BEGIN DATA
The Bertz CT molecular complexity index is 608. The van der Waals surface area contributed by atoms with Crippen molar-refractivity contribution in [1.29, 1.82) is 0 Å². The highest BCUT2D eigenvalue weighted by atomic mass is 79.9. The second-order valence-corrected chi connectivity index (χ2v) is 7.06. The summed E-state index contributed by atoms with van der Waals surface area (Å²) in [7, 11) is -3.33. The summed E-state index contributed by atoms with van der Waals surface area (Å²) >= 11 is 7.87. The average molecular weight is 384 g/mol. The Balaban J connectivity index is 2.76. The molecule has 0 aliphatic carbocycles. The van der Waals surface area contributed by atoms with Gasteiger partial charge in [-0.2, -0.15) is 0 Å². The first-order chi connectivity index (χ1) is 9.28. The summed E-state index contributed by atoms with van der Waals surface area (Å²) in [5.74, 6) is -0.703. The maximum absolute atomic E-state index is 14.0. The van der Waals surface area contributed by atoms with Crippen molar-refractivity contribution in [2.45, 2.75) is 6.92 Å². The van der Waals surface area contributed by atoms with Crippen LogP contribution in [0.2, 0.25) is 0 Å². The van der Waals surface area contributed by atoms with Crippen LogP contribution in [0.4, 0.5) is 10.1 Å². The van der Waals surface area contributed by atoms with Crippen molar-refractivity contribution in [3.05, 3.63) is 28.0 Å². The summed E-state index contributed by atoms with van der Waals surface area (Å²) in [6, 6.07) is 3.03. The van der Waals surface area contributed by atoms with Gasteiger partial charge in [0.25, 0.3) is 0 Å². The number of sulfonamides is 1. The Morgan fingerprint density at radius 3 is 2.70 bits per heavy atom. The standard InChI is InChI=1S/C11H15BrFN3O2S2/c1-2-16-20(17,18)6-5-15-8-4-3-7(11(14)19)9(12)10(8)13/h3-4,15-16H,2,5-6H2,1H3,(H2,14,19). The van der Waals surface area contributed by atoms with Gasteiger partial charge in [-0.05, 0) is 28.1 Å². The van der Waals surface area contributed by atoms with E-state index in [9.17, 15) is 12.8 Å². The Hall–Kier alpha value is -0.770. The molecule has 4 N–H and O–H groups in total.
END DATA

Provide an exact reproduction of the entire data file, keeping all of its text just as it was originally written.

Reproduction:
The Bertz CT molecular complexity index is 608. The van der Waals surface area contributed by atoms with Crippen molar-refractivity contribution in [1.29, 1.82) is 0 Å². The highest BCUT2D eigenvalue weighted by atomic mass is 79.9. The second-order valence-corrected chi connectivity index (χ2v) is 7.06. The summed E-state index contributed by atoms with van der Waals surface area (Å²) in [7, 11) is -3.33. The summed E-state index contributed by atoms with van der Waals surface area (Å²) >= 11 is 7.87. The average molecular weight is 384 g/mol. The Balaban J connectivity index is 2.76. The molecule has 0 aliphatic carbocycles. The van der Waals surface area contributed by atoms with Gasteiger partial charge in [-0.2, -0.15) is 0 Å². The first-order chi connectivity index (χ1) is 9.28. The summed E-state index contributed by atoms with van der Waals surface area (Å²) in [5.74, 6) is -0.703. The maximum absolute atomic E-state index is 14.0. The van der Waals surface area contributed by atoms with Crippen molar-refractivity contribution in [2.45, 2.75) is 6.92 Å². The van der Waals surface area contributed by atoms with Crippen LogP contribution in [0.2, 0.25) is 0 Å². The van der Waals surface area contributed by atoms with Crippen LogP contribution in [0.4, 0.5) is 10.1 Å². The van der Waals surface area contributed by atoms with Crippen molar-refractivity contribution in [3.05, 3.63) is 28.0 Å². The summed E-state index contributed by atoms with van der Waals surface area (Å²) in [6, 6.07) is 3.03. The van der Waals surface area contributed by atoms with Gasteiger partial charge in [0.25, 0.3) is 0 Å². The number of sulfonamides is 1. The Morgan fingerprint density at radius 3 is 2.70 bits per heavy atom. The standard InChI is InChI=1S/C11H15BrFN3O2S2/c1-2-16-20(17,18)6-5-15-8-4-3-7(11(14)19)9(12)10(8)13/h3-4,15-16H,2,5-6H2,1H3,(H2,14,19). The van der Waals surface area contributed by atoms with Gasteiger partial charge in [-0.05, 0) is 28.1 Å². The van der Waals surface area contributed by atoms with E-state index in [9.17, 15) is 12.8 Å². The Hall–Kier alpha value is -0.770. The molecule has 4 N–H and O–H groups in total.